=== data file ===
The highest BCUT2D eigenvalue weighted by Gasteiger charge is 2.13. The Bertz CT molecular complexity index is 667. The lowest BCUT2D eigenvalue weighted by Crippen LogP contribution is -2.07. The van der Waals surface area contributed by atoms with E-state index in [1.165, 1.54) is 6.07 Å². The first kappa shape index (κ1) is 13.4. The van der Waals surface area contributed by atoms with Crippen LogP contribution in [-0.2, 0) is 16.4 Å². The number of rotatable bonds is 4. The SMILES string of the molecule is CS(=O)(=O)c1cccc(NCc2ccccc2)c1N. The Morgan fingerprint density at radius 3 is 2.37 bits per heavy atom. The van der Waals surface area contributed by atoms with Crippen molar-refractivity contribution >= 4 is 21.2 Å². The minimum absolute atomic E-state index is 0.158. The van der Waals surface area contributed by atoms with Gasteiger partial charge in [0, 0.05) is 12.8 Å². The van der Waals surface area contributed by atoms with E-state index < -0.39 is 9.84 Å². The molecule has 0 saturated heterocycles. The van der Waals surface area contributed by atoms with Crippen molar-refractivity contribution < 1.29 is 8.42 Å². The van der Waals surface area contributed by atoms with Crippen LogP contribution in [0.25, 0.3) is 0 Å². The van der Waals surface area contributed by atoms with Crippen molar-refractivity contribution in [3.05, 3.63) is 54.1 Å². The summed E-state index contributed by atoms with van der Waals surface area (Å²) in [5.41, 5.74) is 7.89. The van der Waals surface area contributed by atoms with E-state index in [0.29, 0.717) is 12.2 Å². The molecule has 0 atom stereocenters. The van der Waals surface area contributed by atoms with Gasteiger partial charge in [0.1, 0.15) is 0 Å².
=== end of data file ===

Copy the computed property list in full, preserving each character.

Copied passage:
The highest BCUT2D eigenvalue weighted by Gasteiger charge is 2.13. The Bertz CT molecular complexity index is 667. The lowest BCUT2D eigenvalue weighted by Crippen LogP contribution is -2.07. The van der Waals surface area contributed by atoms with E-state index in [1.165, 1.54) is 6.07 Å². The first kappa shape index (κ1) is 13.4. The van der Waals surface area contributed by atoms with Crippen LogP contribution in [-0.2, 0) is 16.4 Å². The number of rotatable bonds is 4. The SMILES string of the molecule is CS(=O)(=O)c1cccc(NCc2ccccc2)c1N. The Morgan fingerprint density at radius 3 is 2.37 bits per heavy atom. The van der Waals surface area contributed by atoms with Crippen molar-refractivity contribution >= 4 is 21.2 Å². The minimum absolute atomic E-state index is 0.158. The van der Waals surface area contributed by atoms with Gasteiger partial charge in [0, 0.05) is 12.8 Å². The van der Waals surface area contributed by atoms with E-state index < -0.39 is 9.84 Å². The molecule has 0 saturated heterocycles. The van der Waals surface area contributed by atoms with Crippen molar-refractivity contribution < 1.29 is 8.42 Å². The van der Waals surface area contributed by atoms with Crippen LogP contribution in [0.25, 0.3) is 0 Å². The van der Waals surface area contributed by atoms with Crippen molar-refractivity contribution in [3.05, 3.63) is 54.1 Å². The summed E-state index contributed by atoms with van der Waals surface area (Å²) in [5.41, 5.74) is 7.89. The van der Waals surface area contributed by atoms with E-state index in [0.29, 0.717) is 12.2 Å². The molecule has 0 atom stereocenters. The van der Waals surface area contributed by atoms with Gasteiger partial charge in [0.1, 0.15) is 0 Å².